Traction control? - Page 4 - Stromtrooper Forum : Suzuki V-Strom Motorcycle Forums
Riding Proficiency Tips and suggestions for improving the rider's safety skills and riding techniques

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post #31 of 38 Old 08-02-2019, 04:37 PM Thread Starter
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Originally Posted by realshelby View Post
The scratching noise is the footpegs dragging. He is riding hard, lean angles more than you might realize.

The flashing light means the traction control has kicked in to override what the rider is asking of the bike. This can be slight slippage of the rear tire under hard acceleration at high lean angles. Or it can also be because the front tire is lifting enough to reduce its wheelspeed slightly. TC will kick in to overcome either.

Might seem like not much was going on to cause this. But what comes next is what can wreck you. The TC kicks in before the tires completely lose traction.
Ahhhh ... I thought it was an audible signal of some kind but he was scraping .. makes perfect sense now! THANK YOU
Alex
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post #32 of 38 Old 08-02-2019, 04:58 PM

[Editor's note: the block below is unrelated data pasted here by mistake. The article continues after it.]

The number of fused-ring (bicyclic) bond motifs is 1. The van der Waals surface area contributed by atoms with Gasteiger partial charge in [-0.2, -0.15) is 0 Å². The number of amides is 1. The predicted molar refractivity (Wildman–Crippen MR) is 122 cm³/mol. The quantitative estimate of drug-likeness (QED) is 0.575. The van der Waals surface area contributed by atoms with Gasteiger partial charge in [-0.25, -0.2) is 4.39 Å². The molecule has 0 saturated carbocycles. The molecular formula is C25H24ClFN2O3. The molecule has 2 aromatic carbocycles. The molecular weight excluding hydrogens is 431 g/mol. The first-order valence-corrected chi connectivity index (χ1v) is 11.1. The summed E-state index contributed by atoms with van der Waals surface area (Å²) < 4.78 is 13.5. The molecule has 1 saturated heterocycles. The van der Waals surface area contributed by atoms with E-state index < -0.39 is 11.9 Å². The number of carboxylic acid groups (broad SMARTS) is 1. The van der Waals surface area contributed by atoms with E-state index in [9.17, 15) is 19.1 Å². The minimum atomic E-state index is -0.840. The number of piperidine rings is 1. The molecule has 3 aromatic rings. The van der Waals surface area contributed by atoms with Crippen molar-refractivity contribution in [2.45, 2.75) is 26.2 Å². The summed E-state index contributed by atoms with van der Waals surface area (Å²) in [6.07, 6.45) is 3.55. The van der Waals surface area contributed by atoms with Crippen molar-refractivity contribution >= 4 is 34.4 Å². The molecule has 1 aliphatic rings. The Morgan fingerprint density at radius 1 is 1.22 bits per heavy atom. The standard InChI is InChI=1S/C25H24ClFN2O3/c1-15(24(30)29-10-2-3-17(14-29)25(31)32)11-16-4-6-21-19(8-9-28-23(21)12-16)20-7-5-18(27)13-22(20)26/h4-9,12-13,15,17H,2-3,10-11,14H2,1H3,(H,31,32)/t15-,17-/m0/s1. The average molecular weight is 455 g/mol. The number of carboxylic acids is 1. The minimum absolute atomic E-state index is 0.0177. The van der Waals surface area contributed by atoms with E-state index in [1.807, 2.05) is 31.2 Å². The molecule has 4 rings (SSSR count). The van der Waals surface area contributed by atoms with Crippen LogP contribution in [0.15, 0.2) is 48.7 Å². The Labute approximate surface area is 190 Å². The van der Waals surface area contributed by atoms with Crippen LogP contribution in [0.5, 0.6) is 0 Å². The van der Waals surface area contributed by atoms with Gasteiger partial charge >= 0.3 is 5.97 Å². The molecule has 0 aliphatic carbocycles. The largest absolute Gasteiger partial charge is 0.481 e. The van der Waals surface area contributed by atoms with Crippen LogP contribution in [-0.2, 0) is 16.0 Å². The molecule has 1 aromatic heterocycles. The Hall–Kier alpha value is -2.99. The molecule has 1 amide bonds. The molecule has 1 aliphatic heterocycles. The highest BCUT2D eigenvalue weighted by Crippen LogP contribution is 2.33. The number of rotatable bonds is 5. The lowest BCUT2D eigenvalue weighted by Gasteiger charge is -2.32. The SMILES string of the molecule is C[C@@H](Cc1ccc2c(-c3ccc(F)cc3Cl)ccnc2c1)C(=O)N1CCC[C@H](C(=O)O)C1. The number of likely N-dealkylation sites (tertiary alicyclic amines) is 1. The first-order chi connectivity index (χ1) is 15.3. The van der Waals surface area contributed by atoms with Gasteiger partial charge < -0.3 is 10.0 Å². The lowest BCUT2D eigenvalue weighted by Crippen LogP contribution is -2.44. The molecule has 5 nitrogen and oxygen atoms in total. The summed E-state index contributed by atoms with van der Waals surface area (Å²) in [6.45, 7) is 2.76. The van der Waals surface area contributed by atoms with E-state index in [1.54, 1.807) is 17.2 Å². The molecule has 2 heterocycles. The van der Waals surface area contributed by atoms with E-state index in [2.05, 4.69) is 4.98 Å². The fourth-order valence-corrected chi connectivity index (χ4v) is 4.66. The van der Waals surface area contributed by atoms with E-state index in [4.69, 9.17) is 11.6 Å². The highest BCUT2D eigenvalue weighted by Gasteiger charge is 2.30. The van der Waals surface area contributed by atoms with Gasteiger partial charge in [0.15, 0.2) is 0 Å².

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Ok .. in video 2 posted above by branthopolis ... why is the light flashing. What about the riders riding is causing the noise and flashing? Seems like he was just going through some turns I go through every weekend while admittedly I don't pull through under as much power.

I watched it twice full screen on Youtube but I cant see what the bike was reacting to.
Alex
It is really weird and I can't verify it but I swear my bike wants to wheelie when in second gear and leaning over if I crank it. (ie a city street corner.) I have noticed this a few times but can't reproduce it on demand. Maybe it is something in the shape of the road surface that causes the wheel to jump up or maybe it is my imagination, I don't know.

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post #33 of 38 Old 08-03-2019, 10:38 AM
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Originally Posted by V-Tom View Post
It is really weird and I can't verify it but I swear my bike wants to wheelie when in second gear and leaning over if I crank it. (ie a city street corner.) I have noticed this a few times but can't reproduce it on demand. Maybe it is something in the shape of the road surface that causes the wheel to jump up or maybe it is my imagination, I don't know.

..Tom